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DNA methylation signature as a biomarker of major neuropsychiatric disorders

Shirvani-Farsani Z, Maloum Z, Bagheri-Hosseinabadi Z, Vilor-Tejedor N, Sadeghi I

Abstract

DNA methylation is a broadly-investigated epigenetic modification that has been considered as a heritable and reversible change. Previous findings have indicated that DNA methylation regulates gene expression in the central nervous system (CNS). Also, disturbance of DNA methylation patterns has been associated with destructive consequences that lead to human brain diseases such as neuropsychiatric disorders (NPDs). In this review, we comprehensively discuss the mechanism and function of DNA methylation and its most recent associations with the pathology of NPDs-including major depressive disorder (MDD), schizophrenia (SZ), autism spectrum disorder (ASD), bipolar disorder (BD), and attention/deficit hyperactivity disorder (ADHD). We also discuss how heterogeneous findings demand further investigations. Finally, based on the recent studies we conclude that DNA methylation status may have implications in clinical diagnostics and therapeutics as a potential epigenetic biomarker of NPDs.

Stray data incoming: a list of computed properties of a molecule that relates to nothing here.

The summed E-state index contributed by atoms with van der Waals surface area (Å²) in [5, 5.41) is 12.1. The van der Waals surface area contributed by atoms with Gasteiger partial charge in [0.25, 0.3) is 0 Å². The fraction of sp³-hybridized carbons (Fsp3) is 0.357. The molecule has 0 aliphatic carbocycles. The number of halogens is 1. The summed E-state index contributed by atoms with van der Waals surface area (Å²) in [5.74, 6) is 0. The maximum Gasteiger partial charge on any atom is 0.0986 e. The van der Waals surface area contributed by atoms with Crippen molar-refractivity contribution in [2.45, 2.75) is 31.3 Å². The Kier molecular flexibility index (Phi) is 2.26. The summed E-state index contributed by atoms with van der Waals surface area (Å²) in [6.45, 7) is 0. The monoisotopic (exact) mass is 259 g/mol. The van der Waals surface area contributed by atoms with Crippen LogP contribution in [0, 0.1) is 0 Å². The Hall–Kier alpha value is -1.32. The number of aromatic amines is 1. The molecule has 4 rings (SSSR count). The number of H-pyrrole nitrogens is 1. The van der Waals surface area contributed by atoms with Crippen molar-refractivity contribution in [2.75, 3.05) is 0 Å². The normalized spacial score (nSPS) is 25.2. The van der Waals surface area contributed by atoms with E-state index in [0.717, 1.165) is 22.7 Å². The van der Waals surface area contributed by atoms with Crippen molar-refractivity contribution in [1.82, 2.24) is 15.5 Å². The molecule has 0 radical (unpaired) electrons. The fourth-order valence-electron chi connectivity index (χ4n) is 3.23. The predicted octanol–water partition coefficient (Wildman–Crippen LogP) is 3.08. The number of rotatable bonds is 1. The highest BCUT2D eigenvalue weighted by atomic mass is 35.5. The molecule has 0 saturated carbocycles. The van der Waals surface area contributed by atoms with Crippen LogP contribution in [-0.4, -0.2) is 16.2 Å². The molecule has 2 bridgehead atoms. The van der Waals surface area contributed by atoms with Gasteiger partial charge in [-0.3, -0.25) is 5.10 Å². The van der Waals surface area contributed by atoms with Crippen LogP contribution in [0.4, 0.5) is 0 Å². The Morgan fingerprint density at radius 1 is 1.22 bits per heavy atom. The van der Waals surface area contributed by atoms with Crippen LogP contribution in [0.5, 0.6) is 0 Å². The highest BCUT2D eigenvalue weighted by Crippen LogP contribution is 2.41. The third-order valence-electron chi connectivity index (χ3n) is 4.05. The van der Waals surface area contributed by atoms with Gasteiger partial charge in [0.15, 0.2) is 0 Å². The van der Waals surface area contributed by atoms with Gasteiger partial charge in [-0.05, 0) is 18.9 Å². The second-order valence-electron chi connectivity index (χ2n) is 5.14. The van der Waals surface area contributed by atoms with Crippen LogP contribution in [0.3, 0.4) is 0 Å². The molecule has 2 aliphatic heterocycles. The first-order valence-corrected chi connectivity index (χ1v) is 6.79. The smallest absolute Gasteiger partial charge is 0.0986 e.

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Reference

Shirvani-Farsani Z, Maloum Z, Bagheri-Hosseinabadi Z, Vilor-Tejedor N, Sadeghi I. DNA methylation signature as a biomarker of major neuropsychiatric disorders. J Psychiatr Res. 2021 Jun 11;141:34-49. doi: 10.1016/j.jpsychires.2021.06.013. Epub ahead of print. PMID: 34171761.